Nor must we forget, for the political class, the allure of graduating to the level of a wartime leader or “warrior”. Vanquishing a foreign enemy, or saving one’s people from an overseas threat (real or imagined), is judged to be the pinnacle of statesmanship, worthy of the highest honours and decorations. The fostering of “mere” peace and prosperity, on the other hand, is rather dull and uninspiring. Indeed, the most highly rated leaders all made their mark during wartime, or, at least, were perceived as “hawks”: Lincoln during the War between the States, Roosevelt and Churchill during World War II, and Reagan and Thatcher during the Cold War, for instance. Even our study of history tends to be enthralled to conquerors such as Alexander the Great or Napoleon. Only when a conflict becomes so obviously pointless, futile and unjustified – such as those in Vietnam and Iraq – does this strategy backfire, as it did upon Johnson, Nixon and the Bush/Blair duo.
Finally, in countries which have a history of relative freedom, the degree of state intervention necessary to create alleged social or economic benefits has usually been a legacy of wartime control. The institutions of the New Deal, for example, had their precedent in the wartime regime of Woodrow Wilson; World War II on the New Deal; the post-war “Great Society”, the fight against poverty and the Civil Rights era all came after these wartime regimes were firmly in place. The citizenry have to be “united” (or worn down) by something such as war before they can ever begin to accept the degree of interference necessary to promote big state measures during peacetime. Ironically, therefore, a lot of the big government cravings of the anti-war left – if they ever have the hope of seeing the light of day – are reliant upon war. The cycle then continues as a bigger state begets more war.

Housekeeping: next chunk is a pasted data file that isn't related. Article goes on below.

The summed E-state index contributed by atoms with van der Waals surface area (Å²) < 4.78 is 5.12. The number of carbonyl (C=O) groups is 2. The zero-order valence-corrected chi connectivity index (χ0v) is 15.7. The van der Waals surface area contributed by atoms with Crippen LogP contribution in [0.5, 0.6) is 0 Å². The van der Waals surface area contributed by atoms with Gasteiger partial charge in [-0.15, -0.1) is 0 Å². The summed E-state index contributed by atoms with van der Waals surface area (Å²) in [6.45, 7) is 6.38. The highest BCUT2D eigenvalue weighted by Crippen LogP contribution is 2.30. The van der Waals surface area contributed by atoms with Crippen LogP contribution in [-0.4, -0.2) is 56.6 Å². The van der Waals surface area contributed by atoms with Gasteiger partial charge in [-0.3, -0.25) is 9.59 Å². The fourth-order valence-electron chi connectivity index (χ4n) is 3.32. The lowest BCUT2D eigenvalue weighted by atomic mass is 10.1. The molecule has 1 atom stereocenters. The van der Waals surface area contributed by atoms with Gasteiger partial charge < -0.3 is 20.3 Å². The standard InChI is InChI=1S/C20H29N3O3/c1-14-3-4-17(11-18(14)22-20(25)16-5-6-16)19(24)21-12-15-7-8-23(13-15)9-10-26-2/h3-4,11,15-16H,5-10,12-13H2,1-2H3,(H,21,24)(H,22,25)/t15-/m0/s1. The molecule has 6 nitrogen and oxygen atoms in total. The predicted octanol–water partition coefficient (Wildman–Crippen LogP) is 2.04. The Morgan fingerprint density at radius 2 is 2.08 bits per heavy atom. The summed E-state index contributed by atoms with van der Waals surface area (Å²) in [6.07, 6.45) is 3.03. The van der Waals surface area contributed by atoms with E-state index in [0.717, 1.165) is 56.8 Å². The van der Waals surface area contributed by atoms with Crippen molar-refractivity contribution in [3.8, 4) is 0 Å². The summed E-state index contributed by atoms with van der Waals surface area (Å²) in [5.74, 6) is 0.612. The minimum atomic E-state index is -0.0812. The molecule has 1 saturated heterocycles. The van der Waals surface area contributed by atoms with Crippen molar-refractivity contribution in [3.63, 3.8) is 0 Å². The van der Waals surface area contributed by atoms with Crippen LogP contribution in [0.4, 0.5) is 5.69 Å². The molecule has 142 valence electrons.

In sum, therefore, to be anti-war but pro-state is the epitome of all dangerously ill-informed and contradictory positions, giving birth to the very thing it seeks to destroy. Rather, to be anti-war one must also be thoroughly and unreservedly anti-state, recognising this evil entity for precisely what it is – perpetual and endless conflict and violence. Only when we are well and truly rid of this scourge will there ever be a chance for peace.